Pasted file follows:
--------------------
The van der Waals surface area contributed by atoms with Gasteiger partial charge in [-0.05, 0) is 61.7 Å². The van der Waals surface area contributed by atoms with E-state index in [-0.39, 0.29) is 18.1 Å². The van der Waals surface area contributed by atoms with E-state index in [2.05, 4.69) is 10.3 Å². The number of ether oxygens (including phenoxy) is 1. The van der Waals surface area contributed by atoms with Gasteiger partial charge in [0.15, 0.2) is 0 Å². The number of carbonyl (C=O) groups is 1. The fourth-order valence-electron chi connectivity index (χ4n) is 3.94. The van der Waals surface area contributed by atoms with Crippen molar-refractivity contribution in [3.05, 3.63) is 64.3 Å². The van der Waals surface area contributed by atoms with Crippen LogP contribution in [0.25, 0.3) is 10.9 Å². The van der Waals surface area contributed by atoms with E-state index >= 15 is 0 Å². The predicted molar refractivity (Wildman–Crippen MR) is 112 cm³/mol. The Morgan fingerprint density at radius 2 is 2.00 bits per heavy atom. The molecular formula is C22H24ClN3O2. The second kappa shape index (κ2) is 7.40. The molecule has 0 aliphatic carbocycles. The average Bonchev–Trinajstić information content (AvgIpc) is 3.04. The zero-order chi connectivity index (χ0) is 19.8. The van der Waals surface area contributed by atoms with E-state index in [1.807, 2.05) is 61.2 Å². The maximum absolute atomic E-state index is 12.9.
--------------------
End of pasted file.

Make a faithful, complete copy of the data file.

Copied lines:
The van der Waals surface area contributed by atoms with Gasteiger partial charge in [-0.05, 0) is 61.7 Å². The van der Waals surface area contributed by atoms with E-state index in [-0.39, 0.29) is 18.1 Å². The van der Waals surface area contributed by atoms with E-state index in [2.05, 4.69) is 10.3 Å². The number of ether oxygens (including phenoxy) is 1. The van der Waals surface area contributed by atoms with Gasteiger partial charge in [0.15, 0.2) is 0 Å². The number of carbonyl (C=O) groups is 1. The fourth-order valence-electron chi connectivity index (χ4n) is 3.94. The van der Waals surface area contributed by atoms with Crippen molar-refractivity contribution in [3.05, 3.63) is 64.3 Å². The van der Waals surface area contributed by atoms with Crippen LogP contribution in [0.25, 0.3) is 10.9 Å². The van der Waals surface area contributed by atoms with E-state index >= 15 is 0 Å². The predicted molar refractivity (Wildman–Crippen MR) is 112 cm³/mol. The Morgan fingerprint density at radius 2 is 2.00 bits per heavy atom. The molecular formula is C22H24ClN3O2. The second kappa shape index (κ2) is 7.40. The molecule has 0 aliphatic carbocycles. The average Bonchev–Trinajstić information content (AvgIpc) is 3.04. The zero-order chi connectivity index (χ0) is 19.8. The van der Waals surface area contributed by atoms with E-state index in [1.807, 2.05) is 61.2 Å². The maximum absolute atomic E-state index is 12.9.